9. Jimbo Slice thread starter macrumors member

    Joined:
    Jul 4, 2008
    Location:
    Oakville, ON
    #9
    Thanks for the comments guys, I think from the general consensus that the problem is with my display/video card.
    Will check it out and see if I can get it sorted.
    BTW I have a Unibody MB hooked up to a Samsung T240.
     
  10. neutrino23 macrumors 68000

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    Feb 14, 2003
    Location:
    SF Bay area
    #10
    Try going to a library or an Apple store and looking at your photo using other equipment. LCD monitors in particular vary a lot from model to model.
     
  11. neutrino23 macrumors 68000

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    Feb 14, 2003
    Location:
    SF Bay area
    #11
    I was wrestling with some shades of green in forest photos and I found that the newer, more expensive LCDs reproduced the color much more nicely than did my laptop. I'm not familiar with the Samsung you mention. There are also differences in the bit depth of different monitors. Perhaps this is coming into play?
     
  12. AlaskaMoose macrumors 65816

    Joined:
    Apr 26, 2008
    Location:
    Alaska
    #12
    I see a little bit of noise when the photo is enlarged. Just use Neat Image (or Noise Ninja), and clean it up as needed, or use the noise filter in PhotoShop Elements. I prefer Neat Image because I can choose how much and where to reduce noise.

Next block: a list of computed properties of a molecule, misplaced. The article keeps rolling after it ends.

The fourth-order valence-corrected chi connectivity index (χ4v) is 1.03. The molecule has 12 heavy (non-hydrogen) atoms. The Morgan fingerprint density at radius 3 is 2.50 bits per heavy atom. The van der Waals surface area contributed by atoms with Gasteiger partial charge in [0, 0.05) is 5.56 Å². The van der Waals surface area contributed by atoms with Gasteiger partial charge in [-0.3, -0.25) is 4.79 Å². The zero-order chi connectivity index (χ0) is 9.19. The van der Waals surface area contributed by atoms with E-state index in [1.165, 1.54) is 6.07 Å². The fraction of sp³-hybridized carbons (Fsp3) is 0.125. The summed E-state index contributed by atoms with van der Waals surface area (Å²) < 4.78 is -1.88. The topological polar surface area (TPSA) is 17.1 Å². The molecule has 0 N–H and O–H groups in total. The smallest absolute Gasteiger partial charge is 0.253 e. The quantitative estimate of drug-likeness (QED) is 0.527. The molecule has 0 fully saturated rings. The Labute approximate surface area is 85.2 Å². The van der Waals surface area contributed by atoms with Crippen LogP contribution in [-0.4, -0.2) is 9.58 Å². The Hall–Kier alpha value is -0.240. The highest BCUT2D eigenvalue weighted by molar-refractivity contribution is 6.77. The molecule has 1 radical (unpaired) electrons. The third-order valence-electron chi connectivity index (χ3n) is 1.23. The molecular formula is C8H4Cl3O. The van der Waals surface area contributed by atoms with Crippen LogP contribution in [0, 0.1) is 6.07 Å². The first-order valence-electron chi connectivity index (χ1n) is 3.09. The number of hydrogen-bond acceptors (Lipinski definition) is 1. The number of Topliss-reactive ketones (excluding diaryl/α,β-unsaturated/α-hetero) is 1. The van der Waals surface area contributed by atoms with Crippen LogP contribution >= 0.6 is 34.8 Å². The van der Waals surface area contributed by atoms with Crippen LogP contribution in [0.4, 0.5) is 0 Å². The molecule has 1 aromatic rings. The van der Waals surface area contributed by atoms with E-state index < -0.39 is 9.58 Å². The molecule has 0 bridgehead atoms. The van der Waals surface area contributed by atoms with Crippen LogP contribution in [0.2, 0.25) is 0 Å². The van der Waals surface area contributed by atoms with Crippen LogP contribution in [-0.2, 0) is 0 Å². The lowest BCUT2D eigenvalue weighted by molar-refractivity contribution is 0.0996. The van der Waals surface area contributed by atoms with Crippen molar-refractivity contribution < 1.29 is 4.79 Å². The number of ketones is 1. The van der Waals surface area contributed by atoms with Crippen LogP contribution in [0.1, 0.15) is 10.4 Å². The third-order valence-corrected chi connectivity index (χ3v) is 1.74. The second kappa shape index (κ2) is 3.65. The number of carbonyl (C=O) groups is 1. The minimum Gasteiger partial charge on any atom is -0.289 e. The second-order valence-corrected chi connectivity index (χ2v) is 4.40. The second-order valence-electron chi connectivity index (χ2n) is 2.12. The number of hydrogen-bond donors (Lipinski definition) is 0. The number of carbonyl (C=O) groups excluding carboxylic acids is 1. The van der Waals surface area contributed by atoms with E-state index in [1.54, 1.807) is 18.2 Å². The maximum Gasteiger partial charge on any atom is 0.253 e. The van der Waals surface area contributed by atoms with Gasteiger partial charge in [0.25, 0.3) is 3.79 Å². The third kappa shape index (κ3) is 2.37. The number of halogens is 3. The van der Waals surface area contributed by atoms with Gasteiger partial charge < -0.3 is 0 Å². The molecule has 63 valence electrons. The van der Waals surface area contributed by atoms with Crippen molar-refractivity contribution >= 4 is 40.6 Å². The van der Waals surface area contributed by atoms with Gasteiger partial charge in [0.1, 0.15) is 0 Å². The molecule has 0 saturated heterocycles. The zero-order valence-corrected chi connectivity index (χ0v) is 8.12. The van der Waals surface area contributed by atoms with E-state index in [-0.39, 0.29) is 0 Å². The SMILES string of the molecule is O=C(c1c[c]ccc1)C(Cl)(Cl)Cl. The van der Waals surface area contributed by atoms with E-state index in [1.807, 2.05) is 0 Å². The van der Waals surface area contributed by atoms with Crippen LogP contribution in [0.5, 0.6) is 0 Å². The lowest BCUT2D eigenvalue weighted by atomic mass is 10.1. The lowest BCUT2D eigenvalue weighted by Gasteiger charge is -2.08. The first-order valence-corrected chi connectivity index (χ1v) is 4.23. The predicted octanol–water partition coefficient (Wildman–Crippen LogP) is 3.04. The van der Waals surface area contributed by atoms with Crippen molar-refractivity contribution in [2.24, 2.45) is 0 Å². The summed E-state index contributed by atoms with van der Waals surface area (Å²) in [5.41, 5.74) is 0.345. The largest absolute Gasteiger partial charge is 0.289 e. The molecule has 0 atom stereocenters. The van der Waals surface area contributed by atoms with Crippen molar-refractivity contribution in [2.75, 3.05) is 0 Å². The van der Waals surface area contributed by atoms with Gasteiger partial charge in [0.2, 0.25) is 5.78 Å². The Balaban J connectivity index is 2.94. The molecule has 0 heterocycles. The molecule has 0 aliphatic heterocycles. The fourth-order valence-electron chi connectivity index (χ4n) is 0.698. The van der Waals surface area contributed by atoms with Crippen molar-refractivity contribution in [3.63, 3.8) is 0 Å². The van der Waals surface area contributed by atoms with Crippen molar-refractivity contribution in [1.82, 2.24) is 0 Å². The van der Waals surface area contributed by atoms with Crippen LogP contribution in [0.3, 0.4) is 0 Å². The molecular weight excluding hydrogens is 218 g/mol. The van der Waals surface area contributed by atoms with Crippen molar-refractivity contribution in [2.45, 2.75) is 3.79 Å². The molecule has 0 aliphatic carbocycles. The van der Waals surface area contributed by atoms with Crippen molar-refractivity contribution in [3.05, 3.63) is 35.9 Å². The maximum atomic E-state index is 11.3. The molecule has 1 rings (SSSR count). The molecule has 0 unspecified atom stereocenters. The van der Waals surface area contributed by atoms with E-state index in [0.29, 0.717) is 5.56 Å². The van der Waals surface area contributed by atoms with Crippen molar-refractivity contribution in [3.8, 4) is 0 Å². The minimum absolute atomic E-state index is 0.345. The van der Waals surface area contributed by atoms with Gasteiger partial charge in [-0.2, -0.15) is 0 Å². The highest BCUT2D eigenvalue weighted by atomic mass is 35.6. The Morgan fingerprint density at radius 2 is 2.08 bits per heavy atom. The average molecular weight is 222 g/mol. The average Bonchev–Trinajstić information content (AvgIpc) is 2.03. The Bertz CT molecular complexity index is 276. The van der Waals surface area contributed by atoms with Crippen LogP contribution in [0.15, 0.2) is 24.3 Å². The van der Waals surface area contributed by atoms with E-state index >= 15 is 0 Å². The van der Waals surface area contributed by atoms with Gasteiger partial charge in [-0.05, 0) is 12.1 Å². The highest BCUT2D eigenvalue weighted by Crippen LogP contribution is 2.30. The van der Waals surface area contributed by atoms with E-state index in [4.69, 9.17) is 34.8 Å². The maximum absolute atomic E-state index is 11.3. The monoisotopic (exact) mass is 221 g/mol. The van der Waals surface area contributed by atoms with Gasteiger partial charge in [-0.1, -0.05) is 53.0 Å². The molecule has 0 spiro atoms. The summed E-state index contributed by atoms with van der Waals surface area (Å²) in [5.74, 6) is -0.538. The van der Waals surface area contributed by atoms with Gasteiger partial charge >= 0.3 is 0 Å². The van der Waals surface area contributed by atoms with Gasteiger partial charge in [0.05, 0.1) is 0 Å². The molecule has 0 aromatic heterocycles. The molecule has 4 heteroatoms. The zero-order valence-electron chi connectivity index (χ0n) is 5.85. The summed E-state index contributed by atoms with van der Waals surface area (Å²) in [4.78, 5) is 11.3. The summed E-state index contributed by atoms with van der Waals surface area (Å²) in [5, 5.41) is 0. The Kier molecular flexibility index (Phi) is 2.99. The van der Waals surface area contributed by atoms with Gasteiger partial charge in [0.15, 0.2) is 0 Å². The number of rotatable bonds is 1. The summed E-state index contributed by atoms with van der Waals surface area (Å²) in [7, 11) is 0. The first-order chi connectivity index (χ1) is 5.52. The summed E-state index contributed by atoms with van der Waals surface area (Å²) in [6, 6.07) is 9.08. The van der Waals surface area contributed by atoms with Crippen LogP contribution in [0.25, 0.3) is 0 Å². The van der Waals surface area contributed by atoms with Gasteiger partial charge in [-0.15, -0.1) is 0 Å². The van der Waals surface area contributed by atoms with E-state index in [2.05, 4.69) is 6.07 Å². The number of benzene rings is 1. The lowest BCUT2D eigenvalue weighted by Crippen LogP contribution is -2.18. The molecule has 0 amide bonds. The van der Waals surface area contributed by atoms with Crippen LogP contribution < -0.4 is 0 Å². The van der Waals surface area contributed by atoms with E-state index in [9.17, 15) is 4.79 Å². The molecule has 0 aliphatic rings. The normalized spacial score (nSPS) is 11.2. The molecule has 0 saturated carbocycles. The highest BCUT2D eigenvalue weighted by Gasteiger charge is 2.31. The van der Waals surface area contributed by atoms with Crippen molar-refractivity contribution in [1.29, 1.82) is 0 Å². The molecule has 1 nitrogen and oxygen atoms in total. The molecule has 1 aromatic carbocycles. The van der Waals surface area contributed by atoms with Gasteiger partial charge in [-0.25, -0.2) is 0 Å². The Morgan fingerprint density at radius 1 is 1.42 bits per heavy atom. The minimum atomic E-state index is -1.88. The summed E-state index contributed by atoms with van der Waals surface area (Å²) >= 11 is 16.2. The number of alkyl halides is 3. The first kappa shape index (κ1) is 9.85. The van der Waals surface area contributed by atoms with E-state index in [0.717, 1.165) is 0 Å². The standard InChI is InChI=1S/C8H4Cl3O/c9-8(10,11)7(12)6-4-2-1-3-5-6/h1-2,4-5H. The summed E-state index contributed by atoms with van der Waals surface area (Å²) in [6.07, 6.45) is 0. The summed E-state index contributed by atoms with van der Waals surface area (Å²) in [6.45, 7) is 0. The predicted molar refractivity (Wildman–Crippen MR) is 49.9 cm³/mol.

13. ChrisA macrumors G4

    Joined:
    Jan 5, 2006
    Location:
    Redondo Beach, California
    #13
    When you downsize (resample) and image to make it smaller that process pretty much removes any noise in the image. I think maybe when you thought you saw noise you were looking at a 100% blowup on screen and not a normal print. If so then of course there is noise. You can only evaluate image quality if you make the print "normal size" That is exactly what you did for us and it looks noiseless.

    When you look at a 100% blowup on screen it is the same as looking at a print 3 or 4 feet wide. No crop-body DSLR can make prints that large that still look good at an arm's length viewing distance.

    If you use a mask in Photoshop you can "paint in" the area where the noise filter is to be applied. This way the effect is non-destructive in that you can always come back to the image and adjust the transparently of the de-noised layer to adjust the strength of the effect and of course you can adjust the mask too.
     
  14. OreoCookie macrumors 68030

    Joined:
    Apr 14, 2001
    Location:
    Sendai, Japan
    #14
    @ChrisA
    I think most of us have downloaded the full-sized original. At 100 %, you hardly see any noise, at 200 %, you can see a little noise in the curtains, for instance, but not in the dark parts of the image.

    In any case, noise was very low and very well-conrolled -- as can be expected from an up-to-date dslr at low ISO.

    Also, I disagree with the statement that `no crop dslr can take pictures that still look good at an arm's length viewing distance:' of course you can! Beyond the fact that noise does not make or break a good photo, the noise levels are so low that you practically cannot distinguish photos in a blind test. It's like using a microscope on film and complaining about the film grain ;)